If somebody asks you if you’d like to go down to London Town to tell people about how great Citizen Science is there really is only one answer. So I found myself booking yet another London-bound train this time to attend the British Science Association’s Science Communication Conference
The Venue – King’s Place
As this was a science communicators conference there was a mix of educators, writers, media people, organisational representatives and students amongst the attendees.
I was on a panel with Chris Davis, project scientist for the STEREO Heliospheric Imagers and Solar Stormwatch science team guru and Marek Kukula, the Public Astronomer at the Royal Observatory Greenwich. Karen Bultitude from the University of the West of England Science Communication department chaired and introduced our session which was held in one of the concert halls. Apparently the hall sits on rubber springs to ensure it is acoustically separate from the outside world. I didn’t notice the springs but it had the look of a breakfast TV set with an audience. Cosy.
Me, Karen, Marek and Chris on the sofa
Our session was: “Citizen Science: public participation in research.” We had an hour and a half to talk about the role Citizen Science can play in science communication and data sifting. We were each given a slot to talk about different aspects of Citizen Science.
Very briefly our message was:
- The digital age is producing data faster than researchers can keep up with it.
- Design the right interface and the public will be happy to help out.
- Given good instructions the public can classify things just as accurately as “professionals.”
- It’s an inspiring concept and a great way to get people interested in science.
Marek was first up and spoke about the creation of the Zooniverse, from it’s early days after a conversation in a pub to the current 8 live projects and 400,000 registered volunteers.
Chris was next on how Solar Stormwatch came to be part of the Zooniverse. He was discussing the huge amount of data that the STEREO mission was producing with Chris Lintott and wondering how it was all going to be analysed and before long another zooniverse project was born. As a result Chris said he was delighted to suddenly have 12,000 research assistants.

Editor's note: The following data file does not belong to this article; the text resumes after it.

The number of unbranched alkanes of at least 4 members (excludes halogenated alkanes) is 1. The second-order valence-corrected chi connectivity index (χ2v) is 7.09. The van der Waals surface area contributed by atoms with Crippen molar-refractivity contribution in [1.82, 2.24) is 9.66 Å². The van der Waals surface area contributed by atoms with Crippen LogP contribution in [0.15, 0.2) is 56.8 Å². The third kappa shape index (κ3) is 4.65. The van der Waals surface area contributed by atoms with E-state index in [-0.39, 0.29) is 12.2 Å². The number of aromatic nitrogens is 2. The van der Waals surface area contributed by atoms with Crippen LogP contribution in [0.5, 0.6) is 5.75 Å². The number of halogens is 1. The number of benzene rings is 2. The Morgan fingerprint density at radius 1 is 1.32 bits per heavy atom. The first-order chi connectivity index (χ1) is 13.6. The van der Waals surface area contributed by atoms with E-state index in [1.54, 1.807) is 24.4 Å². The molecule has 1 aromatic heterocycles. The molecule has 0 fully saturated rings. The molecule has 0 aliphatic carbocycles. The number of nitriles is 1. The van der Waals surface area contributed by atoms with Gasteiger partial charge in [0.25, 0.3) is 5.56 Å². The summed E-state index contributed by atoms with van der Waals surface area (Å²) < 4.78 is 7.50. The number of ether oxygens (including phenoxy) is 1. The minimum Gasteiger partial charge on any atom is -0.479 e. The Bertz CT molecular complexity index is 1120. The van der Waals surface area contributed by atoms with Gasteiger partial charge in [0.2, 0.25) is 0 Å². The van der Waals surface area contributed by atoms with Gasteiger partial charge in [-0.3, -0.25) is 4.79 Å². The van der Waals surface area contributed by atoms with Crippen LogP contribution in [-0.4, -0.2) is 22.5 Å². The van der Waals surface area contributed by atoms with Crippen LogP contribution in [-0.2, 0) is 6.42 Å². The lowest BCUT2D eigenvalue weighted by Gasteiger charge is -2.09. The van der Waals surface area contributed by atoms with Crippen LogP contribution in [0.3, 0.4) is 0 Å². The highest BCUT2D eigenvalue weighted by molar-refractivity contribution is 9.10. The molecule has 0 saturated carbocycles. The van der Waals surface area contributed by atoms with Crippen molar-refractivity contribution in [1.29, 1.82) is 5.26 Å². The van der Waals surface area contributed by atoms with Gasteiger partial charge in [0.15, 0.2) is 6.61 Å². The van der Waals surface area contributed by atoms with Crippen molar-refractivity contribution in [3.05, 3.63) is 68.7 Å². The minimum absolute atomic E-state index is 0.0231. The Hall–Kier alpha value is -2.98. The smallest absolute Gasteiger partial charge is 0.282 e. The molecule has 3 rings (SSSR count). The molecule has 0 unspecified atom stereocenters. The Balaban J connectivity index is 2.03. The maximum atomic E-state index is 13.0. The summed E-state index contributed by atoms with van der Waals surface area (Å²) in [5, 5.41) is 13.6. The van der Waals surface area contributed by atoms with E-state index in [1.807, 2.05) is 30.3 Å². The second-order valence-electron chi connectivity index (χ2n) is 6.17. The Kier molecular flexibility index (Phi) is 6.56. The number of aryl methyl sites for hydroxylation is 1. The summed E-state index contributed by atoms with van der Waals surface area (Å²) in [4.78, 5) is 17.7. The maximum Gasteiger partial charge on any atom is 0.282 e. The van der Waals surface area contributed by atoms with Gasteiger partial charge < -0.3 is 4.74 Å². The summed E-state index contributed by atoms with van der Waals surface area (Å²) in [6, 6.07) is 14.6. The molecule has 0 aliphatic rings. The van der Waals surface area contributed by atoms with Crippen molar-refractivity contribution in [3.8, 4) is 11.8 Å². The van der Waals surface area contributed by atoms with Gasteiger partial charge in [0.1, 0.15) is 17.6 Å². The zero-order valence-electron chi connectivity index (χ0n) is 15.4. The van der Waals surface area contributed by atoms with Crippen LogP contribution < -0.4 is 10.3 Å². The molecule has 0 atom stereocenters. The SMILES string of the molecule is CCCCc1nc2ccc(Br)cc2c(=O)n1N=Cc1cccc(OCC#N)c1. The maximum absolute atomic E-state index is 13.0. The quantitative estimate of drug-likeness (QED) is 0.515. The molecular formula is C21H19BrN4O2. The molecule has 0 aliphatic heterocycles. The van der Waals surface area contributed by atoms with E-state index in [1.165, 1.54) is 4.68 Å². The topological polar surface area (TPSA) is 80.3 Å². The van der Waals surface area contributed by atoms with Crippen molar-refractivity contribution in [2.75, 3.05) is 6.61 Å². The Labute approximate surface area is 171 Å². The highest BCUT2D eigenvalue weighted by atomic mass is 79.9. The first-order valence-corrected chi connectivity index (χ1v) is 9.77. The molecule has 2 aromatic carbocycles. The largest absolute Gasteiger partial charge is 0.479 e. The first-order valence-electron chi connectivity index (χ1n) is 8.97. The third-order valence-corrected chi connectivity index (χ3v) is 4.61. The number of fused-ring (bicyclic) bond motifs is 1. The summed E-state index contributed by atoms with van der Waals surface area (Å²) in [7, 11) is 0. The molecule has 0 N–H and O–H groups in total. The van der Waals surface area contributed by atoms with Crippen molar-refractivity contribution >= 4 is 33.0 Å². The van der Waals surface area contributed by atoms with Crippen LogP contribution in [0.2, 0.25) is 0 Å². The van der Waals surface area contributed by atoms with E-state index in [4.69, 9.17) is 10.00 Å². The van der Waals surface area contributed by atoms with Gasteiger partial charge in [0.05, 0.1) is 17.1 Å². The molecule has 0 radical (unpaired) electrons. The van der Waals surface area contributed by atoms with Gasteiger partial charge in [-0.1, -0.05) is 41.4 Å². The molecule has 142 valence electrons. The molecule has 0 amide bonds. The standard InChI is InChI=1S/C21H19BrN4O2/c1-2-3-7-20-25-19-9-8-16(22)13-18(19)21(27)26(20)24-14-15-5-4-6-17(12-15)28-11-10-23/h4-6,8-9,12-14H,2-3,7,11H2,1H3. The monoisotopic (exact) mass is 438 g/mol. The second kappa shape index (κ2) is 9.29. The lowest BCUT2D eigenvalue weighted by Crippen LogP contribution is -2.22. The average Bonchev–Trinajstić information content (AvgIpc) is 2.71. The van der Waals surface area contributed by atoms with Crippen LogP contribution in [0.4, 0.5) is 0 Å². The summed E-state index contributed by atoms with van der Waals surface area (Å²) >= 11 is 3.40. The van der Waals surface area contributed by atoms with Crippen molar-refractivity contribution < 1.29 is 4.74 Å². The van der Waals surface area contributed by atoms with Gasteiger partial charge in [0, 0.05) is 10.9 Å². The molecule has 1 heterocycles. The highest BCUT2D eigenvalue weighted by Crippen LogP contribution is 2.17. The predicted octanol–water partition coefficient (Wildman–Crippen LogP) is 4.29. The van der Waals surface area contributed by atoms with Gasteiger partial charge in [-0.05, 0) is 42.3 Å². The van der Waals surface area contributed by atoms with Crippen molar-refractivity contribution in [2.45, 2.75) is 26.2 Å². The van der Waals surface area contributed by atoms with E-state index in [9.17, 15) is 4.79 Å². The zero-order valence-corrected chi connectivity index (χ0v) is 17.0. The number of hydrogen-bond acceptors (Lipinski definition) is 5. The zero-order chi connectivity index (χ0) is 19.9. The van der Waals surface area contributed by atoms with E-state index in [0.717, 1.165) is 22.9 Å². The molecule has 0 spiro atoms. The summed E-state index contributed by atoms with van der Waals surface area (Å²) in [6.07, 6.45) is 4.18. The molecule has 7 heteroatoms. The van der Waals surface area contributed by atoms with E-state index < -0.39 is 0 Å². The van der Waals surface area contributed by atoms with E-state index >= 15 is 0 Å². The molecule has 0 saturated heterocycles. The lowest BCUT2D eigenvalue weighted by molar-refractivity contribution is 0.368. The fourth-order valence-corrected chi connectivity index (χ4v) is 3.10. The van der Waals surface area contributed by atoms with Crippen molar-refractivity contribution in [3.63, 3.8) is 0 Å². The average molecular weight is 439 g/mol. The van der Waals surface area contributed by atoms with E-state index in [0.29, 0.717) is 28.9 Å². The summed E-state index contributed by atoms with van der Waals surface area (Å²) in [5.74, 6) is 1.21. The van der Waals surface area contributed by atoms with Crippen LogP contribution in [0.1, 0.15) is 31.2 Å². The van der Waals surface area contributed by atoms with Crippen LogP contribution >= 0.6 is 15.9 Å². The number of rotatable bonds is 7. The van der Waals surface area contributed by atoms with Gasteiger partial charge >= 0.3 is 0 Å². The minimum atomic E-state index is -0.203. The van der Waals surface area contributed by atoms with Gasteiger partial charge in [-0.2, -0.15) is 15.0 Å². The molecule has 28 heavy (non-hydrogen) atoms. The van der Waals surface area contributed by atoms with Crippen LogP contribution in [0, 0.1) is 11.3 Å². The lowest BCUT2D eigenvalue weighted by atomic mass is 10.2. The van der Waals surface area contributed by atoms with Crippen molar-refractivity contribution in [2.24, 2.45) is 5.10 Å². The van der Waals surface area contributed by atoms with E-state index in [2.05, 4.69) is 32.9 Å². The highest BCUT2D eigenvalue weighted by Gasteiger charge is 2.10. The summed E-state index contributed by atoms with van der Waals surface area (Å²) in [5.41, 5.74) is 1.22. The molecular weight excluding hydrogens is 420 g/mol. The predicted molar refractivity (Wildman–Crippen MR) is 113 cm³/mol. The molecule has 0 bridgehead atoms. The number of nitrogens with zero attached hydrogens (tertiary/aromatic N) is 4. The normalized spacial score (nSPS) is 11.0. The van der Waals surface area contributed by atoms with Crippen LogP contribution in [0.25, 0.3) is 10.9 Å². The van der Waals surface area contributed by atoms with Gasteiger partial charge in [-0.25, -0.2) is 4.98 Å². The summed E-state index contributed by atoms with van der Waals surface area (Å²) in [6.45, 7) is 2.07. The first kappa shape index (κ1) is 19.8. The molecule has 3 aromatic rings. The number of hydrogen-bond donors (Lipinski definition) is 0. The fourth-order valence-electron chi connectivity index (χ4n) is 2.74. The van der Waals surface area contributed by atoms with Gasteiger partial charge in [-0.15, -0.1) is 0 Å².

I was there to explain why I started taking part in Citizen Science and what I get out of it. There’s more about me here but my story is simple. I’m a latecomer to science after not studying it at school. The Apollo missions sparked a life-long interest in astronomy and astronomy was what I was hoping to get more involved in when, by chance, I found stardust@home and then Galaxy Zoo. I was in the right place at the right time. Science, it seemed, wanted volunteers to help out. Volunteers like me. Being involved in Citizen Science really has made a difference. It’s given me the confidence and motivation to start studying again and I’ve been lucky enough to be invited to several conferences like this one where I hope some of my enthusiasm rubs off. I can’t help thinking that if Zooniverse-style Citizen Science had been around when I was at school my story would have been very different.
The UK Ladybird Survey
The question and answer session produced some good questions covering all aspects of Citizen Science.
- Are volunteers classifications accurate (yes, for Galaxy Zoo we are at least on a par with experts)
- What do you do about rogue classifiers (crowdsourcing has built in error correction)
- How are papers based on Citizen Science treated (just as rigorously as any others)
- How do we recruit volunteers (conventional and social media)
- How many people taking part visit the forum (not enough!!)
- And a couple of people asked how they could start their own Citizen Science project
Someone also asked if volunteers should be involved in leading the research. My response was that I’m quite happy being led – being one of Chris’ 12,000 research assistants – but liked the fact that the data was made available so that anyone had the opportunity to do their own research if they wanted to.
The live audience participation in Moon Zoo Boulder Wars was a success.
There is a Twitter storyfy of Day 2 here or you can search the hashtag #SCC2011.
The conference tweet tag cloud by @andrea_fallas
We had lots of guests on both the Solar Stormwatch and Moon Zoo forums that night. I just hope some of them stay to see what all the fuss is about.
As part of the Zooniverse’s Advent Calendar we’ve been producing massive, author posters, built up of the names of the people who take part in our various projects. Solar Stormwatch’s community poster is Day 14 of our calendar and features an image not from STEREO but from NASA’s Solar Dynamics Observatory (SDO).
This image was taken about 17:50 UT on December 6th this year. The prominence seen in this image is nearly a million kilometers across! Although the entire Earth would be just a few pixels tall on this image, the 25,000 volunteers who gave their permission to have their names published by the project are found written larger than this in 12pt font!